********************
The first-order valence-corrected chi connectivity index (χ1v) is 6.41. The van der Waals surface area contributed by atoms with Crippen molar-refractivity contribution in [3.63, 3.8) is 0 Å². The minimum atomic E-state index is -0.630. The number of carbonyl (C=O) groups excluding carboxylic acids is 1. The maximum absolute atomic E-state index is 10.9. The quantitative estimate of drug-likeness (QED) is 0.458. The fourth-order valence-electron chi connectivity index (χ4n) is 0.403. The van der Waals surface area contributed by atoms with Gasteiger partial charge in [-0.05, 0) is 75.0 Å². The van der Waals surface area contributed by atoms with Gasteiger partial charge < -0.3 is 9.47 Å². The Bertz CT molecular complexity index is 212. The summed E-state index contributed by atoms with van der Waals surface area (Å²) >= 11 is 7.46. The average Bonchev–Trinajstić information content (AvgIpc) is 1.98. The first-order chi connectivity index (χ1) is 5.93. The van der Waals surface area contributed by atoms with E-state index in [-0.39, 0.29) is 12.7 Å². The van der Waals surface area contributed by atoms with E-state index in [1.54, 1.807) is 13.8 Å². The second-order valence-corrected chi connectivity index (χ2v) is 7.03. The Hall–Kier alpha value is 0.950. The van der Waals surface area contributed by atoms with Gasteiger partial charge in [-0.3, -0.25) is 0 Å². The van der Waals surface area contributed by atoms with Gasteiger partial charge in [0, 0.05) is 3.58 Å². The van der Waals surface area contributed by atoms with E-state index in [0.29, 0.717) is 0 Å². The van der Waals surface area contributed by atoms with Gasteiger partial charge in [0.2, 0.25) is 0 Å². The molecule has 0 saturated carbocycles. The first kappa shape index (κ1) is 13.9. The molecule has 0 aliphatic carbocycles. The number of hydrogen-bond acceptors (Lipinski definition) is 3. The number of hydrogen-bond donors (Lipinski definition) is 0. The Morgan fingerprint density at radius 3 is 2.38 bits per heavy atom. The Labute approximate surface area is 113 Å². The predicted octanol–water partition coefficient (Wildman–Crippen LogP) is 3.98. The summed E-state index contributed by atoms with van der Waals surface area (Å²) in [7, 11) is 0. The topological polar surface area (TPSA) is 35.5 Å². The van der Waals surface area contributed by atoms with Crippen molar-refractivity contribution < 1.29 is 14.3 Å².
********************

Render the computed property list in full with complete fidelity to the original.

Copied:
The first-order valence-corrected chi connectivity index (χ1v) is 6.41. The van der Waals surface area contributed by atoms with Crippen molar-refractivity contribution in [3.63, 3.8) is 0 Å². The minimum atomic E-state index is -0.630. The number of carbonyl (C=O) groups excluding carboxylic acids is 1. The maximum absolute atomic E-state index is 10.9. The quantitative estimate of drug-likeness (QED) is 0.458. The fourth-order valence-electron chi connectivity index (χ4n) is 0.403. The van der Waals surface area contributed by atoms with Gasteiger partial charge in [-0.05, 0) is 75.0 Å². The van der Waals surface area contributed by atoms with Gasteiger partial charge < -0.3 is 9.47 Å². The Bertz CT molecular complexity index is 212. The summed E-state index contributed by atoms with van der Waals surface area (Å²) >= 11 is 7.46. The average Bonchev–Trinajstić information content (AvgIpc) is 1.98. The first-order chi connectivity index (χ1) is 5.93. The van der Waals surface area contributed by atoms with E-state index in [-0.39, 0.29) is 12.7 Å². The van der Waals surface area contributed by atoms with E-state index in [1.54, 1.807) is 13.8 Å². The second-order valence-corrected chi connectivity index (χ2v) is 7.03. The Hall–Kier alpha value is 0.950. The van der Waals surface area contributed by atoms with Gasteiger partial charge in [-0.3, -0.25) is 0 Å². The van der Waals surface area contributed by atoms with Gasteiger partial charge in [0, 0.05) is 3.58 Å². The van der Waals surface area contributed by atoms with E-state index in [0.29, 0.717) is 0 Å². The van der Waals surface area contributed by atoms with Gasteiger partial charge in [0.2, 0.25) is 0 Å². The molecule has 0 saturated carbocycles. The first kappa shape index (κ1) is 13.9. The molecule has 0 aliphatic carbocycles. The number of hydrogen-bond acceptors (Lipinski definition) is 3. The number of hydrogen-bond donors (Lipinski definition) is 0. The Morgan fingerprint density at radius 3 is 2.38 bits per heavy atom. The Labute approximate surface area is 113 Å². The predicted octanol–water partition coefficient (Wildman–Crippen LogP) is 3.98. The summed E-state index contributed by atoms with van der Waals surface area (Å²) in [7, 11) is 0. The topological polar surface area (TPSA) is 35.5 Å². The van der Waals surface area contributed by atoms with Crippen molar-refractivity contribution < 1.29 is 14.3 Å².